Conforming to the Truth
The prominent 19th-century British actor William Charles Macready (1793-1873) was noted for his tragic roles, but his handwriting was notoriously difficult to decipher. When he wrote a complimentary letter of admission to a theater during one of his American tours, the recipient remarked that it looked every bit as illegible as a doctor’s prescription. He and a friend thereupon decided to take it along to the apothecary to see what he made of it.
The young assistant took the piece of paper and with scarcely a glance at it began pulling down phials and jars to make a compound. After mixing a number of ingredients with great confidence, he seemed to come to an item that bothered him; he paused and puzzled over it and at last summoned his boss from the back of the shop. The older man studied the paper and then with a contemptuous snort at his assistant’s ignorance, pulled down another bottle and completed the mixture. Handing the result to his customers, he remarked with a smile, “A cough mixture, and a very good one. Fifty cents, if you please.”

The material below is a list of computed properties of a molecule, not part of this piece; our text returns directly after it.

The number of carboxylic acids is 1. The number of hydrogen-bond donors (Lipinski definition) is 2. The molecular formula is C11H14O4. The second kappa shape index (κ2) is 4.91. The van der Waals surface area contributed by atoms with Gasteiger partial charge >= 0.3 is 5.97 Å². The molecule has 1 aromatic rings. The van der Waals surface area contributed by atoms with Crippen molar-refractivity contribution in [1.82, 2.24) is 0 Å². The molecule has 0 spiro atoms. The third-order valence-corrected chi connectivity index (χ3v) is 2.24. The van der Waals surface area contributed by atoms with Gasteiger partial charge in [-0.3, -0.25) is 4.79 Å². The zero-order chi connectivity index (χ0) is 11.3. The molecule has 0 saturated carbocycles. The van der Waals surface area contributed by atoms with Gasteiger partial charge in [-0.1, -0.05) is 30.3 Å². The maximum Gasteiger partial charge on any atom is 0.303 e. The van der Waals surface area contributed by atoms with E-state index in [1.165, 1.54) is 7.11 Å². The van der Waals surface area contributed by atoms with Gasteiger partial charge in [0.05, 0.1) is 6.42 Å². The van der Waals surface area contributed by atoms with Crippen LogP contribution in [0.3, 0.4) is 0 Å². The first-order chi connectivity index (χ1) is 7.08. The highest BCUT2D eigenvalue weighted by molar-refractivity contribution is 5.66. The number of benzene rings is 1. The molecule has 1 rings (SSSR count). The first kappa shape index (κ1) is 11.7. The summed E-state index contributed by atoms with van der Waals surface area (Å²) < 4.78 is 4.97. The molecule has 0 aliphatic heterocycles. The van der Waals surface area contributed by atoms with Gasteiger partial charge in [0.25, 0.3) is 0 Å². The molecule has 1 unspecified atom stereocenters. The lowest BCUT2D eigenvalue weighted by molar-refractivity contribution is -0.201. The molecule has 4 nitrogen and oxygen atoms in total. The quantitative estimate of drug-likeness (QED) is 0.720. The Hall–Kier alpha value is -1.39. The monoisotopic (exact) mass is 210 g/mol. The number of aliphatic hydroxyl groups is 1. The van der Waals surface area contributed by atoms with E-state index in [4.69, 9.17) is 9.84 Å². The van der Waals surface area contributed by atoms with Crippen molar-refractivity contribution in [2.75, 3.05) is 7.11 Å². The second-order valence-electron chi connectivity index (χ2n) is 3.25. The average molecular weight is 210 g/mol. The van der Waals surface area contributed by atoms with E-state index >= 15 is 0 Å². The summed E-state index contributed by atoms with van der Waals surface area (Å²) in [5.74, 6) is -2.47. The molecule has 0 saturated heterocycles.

We have a way of interpreting things according to our expectations, rather than altering our preconceptions to conform to the truth.
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